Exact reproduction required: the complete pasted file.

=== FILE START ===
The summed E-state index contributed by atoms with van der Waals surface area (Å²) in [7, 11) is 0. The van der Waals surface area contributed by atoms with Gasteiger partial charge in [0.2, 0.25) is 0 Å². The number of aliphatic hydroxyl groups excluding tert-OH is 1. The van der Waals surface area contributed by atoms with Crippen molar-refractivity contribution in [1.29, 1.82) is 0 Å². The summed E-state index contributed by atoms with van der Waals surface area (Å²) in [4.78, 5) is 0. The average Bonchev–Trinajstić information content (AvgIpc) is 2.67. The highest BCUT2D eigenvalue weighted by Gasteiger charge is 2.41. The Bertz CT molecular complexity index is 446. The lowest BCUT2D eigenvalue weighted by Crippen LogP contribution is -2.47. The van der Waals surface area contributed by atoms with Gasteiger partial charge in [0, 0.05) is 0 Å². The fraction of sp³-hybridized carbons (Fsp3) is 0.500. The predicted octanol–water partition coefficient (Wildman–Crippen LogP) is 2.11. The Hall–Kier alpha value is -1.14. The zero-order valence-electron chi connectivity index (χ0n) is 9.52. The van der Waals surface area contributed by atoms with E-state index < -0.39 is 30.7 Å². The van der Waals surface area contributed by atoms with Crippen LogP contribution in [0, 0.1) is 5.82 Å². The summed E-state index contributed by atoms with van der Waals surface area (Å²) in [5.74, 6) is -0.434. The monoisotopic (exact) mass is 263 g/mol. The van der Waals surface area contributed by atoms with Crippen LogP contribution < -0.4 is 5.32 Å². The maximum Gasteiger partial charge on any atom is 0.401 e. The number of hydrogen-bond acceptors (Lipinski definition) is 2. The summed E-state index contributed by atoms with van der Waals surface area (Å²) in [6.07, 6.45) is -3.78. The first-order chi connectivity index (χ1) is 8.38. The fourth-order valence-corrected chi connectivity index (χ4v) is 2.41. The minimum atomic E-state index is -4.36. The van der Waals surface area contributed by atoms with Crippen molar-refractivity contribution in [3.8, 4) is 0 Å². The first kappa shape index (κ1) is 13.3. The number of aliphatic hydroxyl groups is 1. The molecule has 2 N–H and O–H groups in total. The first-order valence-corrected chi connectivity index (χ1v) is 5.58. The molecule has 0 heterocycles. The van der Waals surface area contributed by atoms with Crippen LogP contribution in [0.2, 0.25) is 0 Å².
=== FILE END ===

The summed E-state index contributed by atoms with van der Waals surface area (Å²) in [7, 11) is 0. The van der Waals surface area contributed by atoms with Gasteiger partial charge in [0.2, 0.25) is 0 Å². The number of aliphatic hydroxyl groups excluding tert-OH is 1. The van der Waals surface area contributed by atoms with Crippen molar-refractivity contribution in [1.29, 1.82) is 0 Å². The summed E-state index contributed by atoms with van der Waals surface area (Å²) in [4.78, 5) is 0. The average Bonchev–Trinajstić information content (AvgIpc) is 2.67. The highest BCUT2D eigenvalue weighted by Gasteiger charge is 2.41. The Bertz CT molecular complexity index is 446. The lowest BCUT2D eigenvalue weighted by Crippen LogP contribution is -2.47. The van der Waals surface area contributed by atoms with Gasteiger partial charge in [0, 0.05) is 0 Å². The fraction of sp³-hybridized carbons (Fsp3) is 0.500. The predicted octanol–water partition coefficient (Wildman–Crippen LogP) is 2.11. The Hall–Kier alpha value is -1.14. The zero-order valence-electron chi connectivity index (χ0n) is 9.52. The van der Waals surface area contributed by atoms with E-state index < -0.39 is 30.7 Å². The van der Waals surface area contributed by atoms with Crippen LogP contribution in [0, 0.1) is 5.82 Å². The summed E-state index contributed by atoms with van der Waals surface area (Å²) in [5.74, 6) is -0.434. The monoisotopic (exact) mass is 263 g/mol. The van der Waals surface area contributed by atoms with Crippen LogP contribution < -0.4 is 5.32 Å². The maximum Gasteiger partial charge on any atom is 0.401 e. The number of hydrogen-bond acceptors (Lipinski definition) is 2. The summed E-state index contributed by atoms with van der Waals surface area (Å²) in [6.07, 6.45) is -3.78. The first-order chi connectivity index (χ1) is 8.38. The fourth-order valence-corrected chi connectivity index (χ4v) is 2.41. The minimum atomic E-state index is -4.36. The van der Waals surface area contributed by atoms with Crippen molar-refractivity contribution in [3.8, 4) is 0 Å². The first kappa shape index (κ1) is 13.3. The number of aliphatic hydroxyl groups is 1. The molecule has 2 N–H and O–H groups in total. The first-order valence-corrected chi connectivity index (χ1v) is 5.58. The molecule has 0 heterocycles. The van der Waals surface area contributed by atoms with Crippen LogP contribution in [0.2, 0.25) is 0 Å².